One of the things that many modern Americans do not understand is that our nation's founders did not like the idea of a professional standing army. Article 1, Section 8 of the U.S. Constitution requires Congress to provide for a permanent naval force as a protection for merchant vessels and the common coastal boundary, but other military appropriations were subject to a maximum two year appropriation, which was intended to only be used in times of armed conflict. That such a situation was intended is clear from Jefferson's quote above; he specifies that the American people should be both armed and disciplined such that a standing army would be unnecessary.
There are three primary arguments against a standing army: first, having a professional military force at one's disposal increases the temptation to use it. Today's United States is an excellent example of this. If the entire force necessary for the invasions of Afghanistan, Iraq, and military operations in Libya were called up from reserve units (meaning men and women with day jobs), would the logistical effort and required preparation time have been enough to keep these invasions from happening? Second, a standing army is expensive. Since the end of the Second World War, the military-industrial complex has grown to the point where close to a trillion dollars is spent annually keeping it going. There are a huge number of Americans who make their living from war and rumor of war. How much good could be accomplished if that money were allowed to remain in the private sector with free-market economics driving its use? Third, a standing army insulates the public at large from the horrors of war. Given the size and scope of the United States' military machine, it is unlikely that any conflict except a direct invasion of the homeland would cause the average American discomfort. Would Americans be less likely to support military conflict if they felt the results through austerity and a requirement of service?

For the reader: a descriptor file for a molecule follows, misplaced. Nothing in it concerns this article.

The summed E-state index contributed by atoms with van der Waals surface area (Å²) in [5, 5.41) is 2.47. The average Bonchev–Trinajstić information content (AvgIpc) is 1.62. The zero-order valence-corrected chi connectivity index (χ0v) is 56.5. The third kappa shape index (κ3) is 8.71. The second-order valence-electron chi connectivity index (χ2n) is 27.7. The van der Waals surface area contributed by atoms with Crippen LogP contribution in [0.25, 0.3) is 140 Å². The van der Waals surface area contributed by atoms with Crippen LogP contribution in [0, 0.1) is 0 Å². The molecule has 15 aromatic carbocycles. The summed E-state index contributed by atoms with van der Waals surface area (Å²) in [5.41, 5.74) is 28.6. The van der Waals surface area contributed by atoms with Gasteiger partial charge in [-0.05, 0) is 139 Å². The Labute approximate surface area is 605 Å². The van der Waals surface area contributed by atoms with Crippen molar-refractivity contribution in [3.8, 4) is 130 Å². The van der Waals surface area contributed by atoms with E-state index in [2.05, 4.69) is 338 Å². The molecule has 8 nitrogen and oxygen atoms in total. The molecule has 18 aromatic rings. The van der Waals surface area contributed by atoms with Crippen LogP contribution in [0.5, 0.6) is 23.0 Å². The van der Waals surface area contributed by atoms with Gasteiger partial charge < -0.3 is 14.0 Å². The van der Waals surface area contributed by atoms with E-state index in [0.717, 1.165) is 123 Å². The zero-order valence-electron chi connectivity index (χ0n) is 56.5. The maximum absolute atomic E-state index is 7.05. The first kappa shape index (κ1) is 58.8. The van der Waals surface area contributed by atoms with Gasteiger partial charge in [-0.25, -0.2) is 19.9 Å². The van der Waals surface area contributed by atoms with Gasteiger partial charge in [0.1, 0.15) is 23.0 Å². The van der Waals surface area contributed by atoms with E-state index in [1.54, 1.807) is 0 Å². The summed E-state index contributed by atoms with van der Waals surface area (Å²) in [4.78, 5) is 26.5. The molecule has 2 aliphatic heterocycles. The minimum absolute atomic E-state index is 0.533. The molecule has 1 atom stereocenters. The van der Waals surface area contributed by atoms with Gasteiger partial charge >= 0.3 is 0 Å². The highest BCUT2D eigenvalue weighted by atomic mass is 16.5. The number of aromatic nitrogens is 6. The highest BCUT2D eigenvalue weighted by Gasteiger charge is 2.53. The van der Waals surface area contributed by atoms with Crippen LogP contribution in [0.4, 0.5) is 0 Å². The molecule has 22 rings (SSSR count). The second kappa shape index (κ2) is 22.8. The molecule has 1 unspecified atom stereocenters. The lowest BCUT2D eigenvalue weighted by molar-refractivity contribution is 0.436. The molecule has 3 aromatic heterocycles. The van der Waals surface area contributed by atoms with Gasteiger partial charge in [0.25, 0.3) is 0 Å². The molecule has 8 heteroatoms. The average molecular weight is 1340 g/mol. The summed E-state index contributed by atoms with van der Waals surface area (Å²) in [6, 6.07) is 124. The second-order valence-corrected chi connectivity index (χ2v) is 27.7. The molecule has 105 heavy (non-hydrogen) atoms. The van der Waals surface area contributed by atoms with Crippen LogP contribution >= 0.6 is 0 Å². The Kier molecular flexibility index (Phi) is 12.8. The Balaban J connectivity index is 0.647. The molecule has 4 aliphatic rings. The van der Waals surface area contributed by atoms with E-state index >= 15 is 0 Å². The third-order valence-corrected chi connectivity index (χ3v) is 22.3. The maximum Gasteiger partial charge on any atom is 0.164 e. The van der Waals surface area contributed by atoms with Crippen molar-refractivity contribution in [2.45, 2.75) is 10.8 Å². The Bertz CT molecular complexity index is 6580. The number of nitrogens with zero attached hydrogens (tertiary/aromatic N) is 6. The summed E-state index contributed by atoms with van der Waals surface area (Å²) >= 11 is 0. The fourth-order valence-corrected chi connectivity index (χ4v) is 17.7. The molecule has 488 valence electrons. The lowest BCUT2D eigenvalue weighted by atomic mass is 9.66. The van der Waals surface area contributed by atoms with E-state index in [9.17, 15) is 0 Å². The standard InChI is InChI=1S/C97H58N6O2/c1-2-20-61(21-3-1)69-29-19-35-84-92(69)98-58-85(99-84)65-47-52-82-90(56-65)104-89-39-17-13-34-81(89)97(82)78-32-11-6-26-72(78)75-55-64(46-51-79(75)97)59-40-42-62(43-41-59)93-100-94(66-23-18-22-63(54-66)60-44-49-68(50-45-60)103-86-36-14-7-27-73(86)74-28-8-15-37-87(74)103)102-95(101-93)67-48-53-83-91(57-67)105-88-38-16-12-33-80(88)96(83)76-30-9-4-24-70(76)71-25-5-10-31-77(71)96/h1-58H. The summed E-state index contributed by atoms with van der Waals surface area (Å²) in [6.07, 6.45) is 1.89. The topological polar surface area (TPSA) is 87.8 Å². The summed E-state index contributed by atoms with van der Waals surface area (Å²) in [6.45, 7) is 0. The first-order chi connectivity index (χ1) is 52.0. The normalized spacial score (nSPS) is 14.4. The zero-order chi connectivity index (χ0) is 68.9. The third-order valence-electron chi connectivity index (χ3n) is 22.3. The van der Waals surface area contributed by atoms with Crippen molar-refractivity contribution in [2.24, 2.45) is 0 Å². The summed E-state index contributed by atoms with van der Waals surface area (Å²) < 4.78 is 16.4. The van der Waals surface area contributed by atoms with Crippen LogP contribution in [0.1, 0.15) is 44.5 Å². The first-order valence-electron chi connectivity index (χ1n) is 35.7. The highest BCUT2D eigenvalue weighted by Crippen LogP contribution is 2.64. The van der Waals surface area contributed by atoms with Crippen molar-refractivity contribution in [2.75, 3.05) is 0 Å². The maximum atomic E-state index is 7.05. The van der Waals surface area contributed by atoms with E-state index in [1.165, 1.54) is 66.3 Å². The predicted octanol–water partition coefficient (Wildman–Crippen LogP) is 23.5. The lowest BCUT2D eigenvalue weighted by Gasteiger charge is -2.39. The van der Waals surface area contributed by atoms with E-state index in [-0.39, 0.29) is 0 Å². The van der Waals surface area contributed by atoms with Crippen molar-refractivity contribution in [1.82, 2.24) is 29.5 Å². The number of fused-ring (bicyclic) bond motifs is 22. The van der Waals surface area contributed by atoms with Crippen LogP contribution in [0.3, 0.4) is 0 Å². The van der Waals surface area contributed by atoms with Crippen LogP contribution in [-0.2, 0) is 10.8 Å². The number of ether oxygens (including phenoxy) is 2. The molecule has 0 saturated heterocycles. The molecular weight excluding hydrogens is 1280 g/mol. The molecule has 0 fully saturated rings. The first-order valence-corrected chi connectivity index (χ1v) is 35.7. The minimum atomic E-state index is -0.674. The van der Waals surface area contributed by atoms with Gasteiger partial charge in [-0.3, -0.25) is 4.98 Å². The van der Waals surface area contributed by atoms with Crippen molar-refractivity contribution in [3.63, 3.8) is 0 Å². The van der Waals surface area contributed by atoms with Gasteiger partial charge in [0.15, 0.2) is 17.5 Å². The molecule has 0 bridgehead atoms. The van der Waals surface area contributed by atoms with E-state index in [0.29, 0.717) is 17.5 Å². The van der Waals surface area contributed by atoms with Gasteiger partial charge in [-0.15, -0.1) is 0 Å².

The purpose of Memorial Day is to recognize the sacrifice made by soldiers in pursuit of America's freedom and security. Over the next three days, there will be many statements made referring to the troops that fight for our freedom. I would, however, like to offer a heretical question: how many of the conflicts fought by America's standing army over the last 60 years have been fought in the name of American freedom? I would argue that the answer is none, meaning that there is not a soldier alive today that has truly fought for American freedom. This statement is not intended to disparage servicemembers, but to bring to light an uncomfortable truth - that we have been using our standing military in precisely the fashion that our founders were afraid of. Indeed, my argument is that these soldiers should not be asked to make the sacrifices that they do, since they are not necessary in order for us to remain a free people.